Now, the exception to what I noted above is the chapel. For that space, and for a church, truth-in-design takes on a whole different meaning. There, iconography, for example, has real meaning, regardless of the underlying construction or material because a Catholic space needs to say something about the faith. The same with formality, there needs to be formality, and there one may need to incorporate very classical design ornamentation or the like.

Tie this all together, and you nailed what I believe we would like to do with this home, and that is to have the home be a reclaiming of the conversation between the modern and the ancient. Like faith and reason, the modern and the ancient do not have to be opposed and can be in conversation with each other. In some ways I think that philosophy important for the Catholic faith, such that we can respond when it is accused that Catholic teachings are "ancient" or "outdated" by explaining the faith to the modern world.

I will definitely be posting on this in the near future, so please stay tuned, I'd love to hear your further comments!

David L Alexander said...

What a great concept. Best of luck to you. But if I lived in this house and ever needed a bathroom, I'd pick A. And for a chapel of this scale, I'd personally avoid pews, as do some Orthodox Christians, in favor of chairs with kneelers.

Too bad you can't find three other like-minded families, then you could have a co-housing village. Now there's something I'd love to see someday.

And you'd only need one chapel.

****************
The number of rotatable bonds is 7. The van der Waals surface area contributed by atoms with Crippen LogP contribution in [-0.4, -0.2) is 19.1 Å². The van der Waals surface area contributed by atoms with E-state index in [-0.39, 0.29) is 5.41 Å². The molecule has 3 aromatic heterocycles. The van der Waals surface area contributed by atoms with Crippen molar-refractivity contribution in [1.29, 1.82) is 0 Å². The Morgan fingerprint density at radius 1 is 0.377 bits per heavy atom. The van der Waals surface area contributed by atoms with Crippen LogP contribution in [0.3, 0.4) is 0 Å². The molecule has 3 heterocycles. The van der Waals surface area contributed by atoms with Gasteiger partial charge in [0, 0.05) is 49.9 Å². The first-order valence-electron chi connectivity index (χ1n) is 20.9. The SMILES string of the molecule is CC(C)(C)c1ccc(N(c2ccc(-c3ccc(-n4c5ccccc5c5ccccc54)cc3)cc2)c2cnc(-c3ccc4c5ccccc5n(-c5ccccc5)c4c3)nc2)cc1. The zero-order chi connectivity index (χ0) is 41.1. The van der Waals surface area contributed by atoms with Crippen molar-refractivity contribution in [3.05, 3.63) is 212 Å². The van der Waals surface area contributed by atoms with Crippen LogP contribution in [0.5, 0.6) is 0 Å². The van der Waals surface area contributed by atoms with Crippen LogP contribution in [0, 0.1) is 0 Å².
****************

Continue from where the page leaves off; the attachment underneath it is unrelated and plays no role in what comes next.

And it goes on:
Cathy_of_Alex said...

Hey, interesting blog! I'll be reading.

Brendan Koop said...

David:

I like the community idea, I think that could be done. I think it would be great if a bunch of awesome Catholic families bought a large parcel of land and divided it up and built houses on it together, with an almost community design. Since that wasn't forthcoming, we went off on our own!

Brian Crane said...

One consideration in favor of having at least a small basement (perhaps under only a small section of the house, such as under the kitchen), is for having a cool space for storage of things like produce (if you ever plan to raise any of your own food, even on a small-scale basis -- such as potatoes and onions), and of course a cool place for the storage of a suitable supply of red wine.

Brendan Koop said...

Brian:

Ugh, I would love to have a wine cellar! Can't afford that, so maybe a wine "corner." At any rate, a basement under a section of the house is still in play, and my brother said he may draw that into the next revision just to see what we think and how it works.

Cathy:

Thanks for stopping by, I always want to greet my fellow Minnesotans. I checked out your blog and it's awesome! And thanks for the link.

Sara Freund said...

I'm glad you started with Scheme C--I figured it would be the most expensive, but I thought it was most expressive of what you're trying to do. And the most interesting, architecturally! The concrete slab surprised me at first--hey, this isn't Texas!--but then I realized it makes a lot of sense being near wetlands. I haven't really considered basements in the world of "domestic church," other than the wine cellar piece (brilliant!), but being reminded of tornado country (yes, Midwest) and things like home canning projects, I remember the importance of basements in some aspects of family life--that's always where we played as kids. It's like the final frontier of the home. It makes me think of the catacombs as well--not that I'm advocating you bury your dead there! But it's interesting to imagine how the basement could serve anything other than a functional role, and perhaps still not be part of the finished square footage.